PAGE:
Over the past month, I continued my travels in Sweden, Denmark, Germany, and France. I flew into Gothenburg, Sweden to meet some friends for midsommar, a traditional Swedish celebration of the summer solstice. After exploring Sweden, I took the train to Denmark to visit Copenhagen, and then explored two German cities. For the last stop of this leg of the trip, I met up with some friends from college for a long weekend in Paris to celebrate La Fête Nationale—France’s national day, known as Bastille Day in English. Unexpectedly, the final game of the world cup fell on that weekend, and our stay in France took a turn for the chaotic.
Sweden and Denmark blew open my budget. It didn’t help that I was eating out for almost every meal. However, I did try my best to visit lunch buffets to minimize the amount of money I was spending there.
Paris was also expensive, but that is to be expected of a capital city. There were cheaper options for food, such as kebab shops and local grocery stores. It also helped that we stayed in a quiet neighborhood in the 15th Arrondissement—it wasn’t touristy and we had a great view of the Eiffel Tower from our Airbnb.
The cost of living in Hamburg and Cologne were more reasonable. In fact, I could honestly see myself living in Hamburg. The only other city on this trip that I felt I could live in as an expat was Utrecht.
I landed in Gothenburg on Wednesday, June 20. I only spent a night there so I did a lightning tour of the city. The biggest highlight was the botanical gardens. It was expansive and there was a hill where I could see a panoramic view of the surroundings.
Midsommar in Kalmar County
After I met with my Swedish friends in Gothenburg, we took a train to Kalmar to their parent’s house in the countryside. I stayed there for the weekend to celebrate Swedish midsommar with them. We went boating, danced around the maypole, sang Swedish songs (I couldn’t remember any of the lyrics), and explored Öland.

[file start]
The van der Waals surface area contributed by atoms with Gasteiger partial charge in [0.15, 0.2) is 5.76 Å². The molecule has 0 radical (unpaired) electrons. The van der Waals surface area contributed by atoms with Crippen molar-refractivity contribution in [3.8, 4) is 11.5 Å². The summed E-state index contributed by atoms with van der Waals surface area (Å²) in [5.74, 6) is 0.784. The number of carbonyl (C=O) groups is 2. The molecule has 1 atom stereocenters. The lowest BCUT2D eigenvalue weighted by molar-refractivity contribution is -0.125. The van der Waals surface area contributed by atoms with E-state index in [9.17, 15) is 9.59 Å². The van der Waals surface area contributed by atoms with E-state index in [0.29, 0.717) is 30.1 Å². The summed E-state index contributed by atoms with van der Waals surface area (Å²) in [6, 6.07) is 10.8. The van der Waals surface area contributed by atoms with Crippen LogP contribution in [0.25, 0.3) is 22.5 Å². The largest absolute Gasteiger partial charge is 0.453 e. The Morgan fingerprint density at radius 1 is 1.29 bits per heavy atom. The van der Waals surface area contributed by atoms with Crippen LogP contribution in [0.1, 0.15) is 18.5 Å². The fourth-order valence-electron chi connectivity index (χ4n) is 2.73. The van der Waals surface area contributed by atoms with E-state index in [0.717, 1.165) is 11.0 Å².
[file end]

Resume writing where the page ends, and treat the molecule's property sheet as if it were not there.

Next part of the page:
The day after midsommar, I took the bus to Oskarshamn and then a ferry to Visby, on the island of Gotland in the middle of the Baltic Sea. When I studied abroad in Lund, I wanted to visit that island but I didn’t have the time.
I explored the town of Visby, with its charming medieval architecture. I wanted to see the raukar on the northern side of the island, but I would’ve needed to rent a car, which I wasn’t able to. So instead I biked south to Tofta beach, about a two hours bike ride. I was really exhausted after that. However, the natural beauty of the island provided a good break in between exploring urban areas.
In Stockholm, I stayed at a hostel in the middle of Gamla Stan. It was the perfect location, but I also spent a crazy amount of money on eating out and on nightlife. And I stayed there for five nights. The city was very beautiful in the summer, but there was also lots of construction. In fact, the construction won’t end until after the summer of 2020.
While I enjoyed my stay in Stockholm, I don’t think I would return to visit for another couple of years unless I were invited by a friend.
On the train between Stockholm and Copenhagen, I stopped by Lund and visited some friends from two years ago who were still in town. It was quite the nostalgia trip, and I’m glad that I stopped by, even if it was only for an afternoon.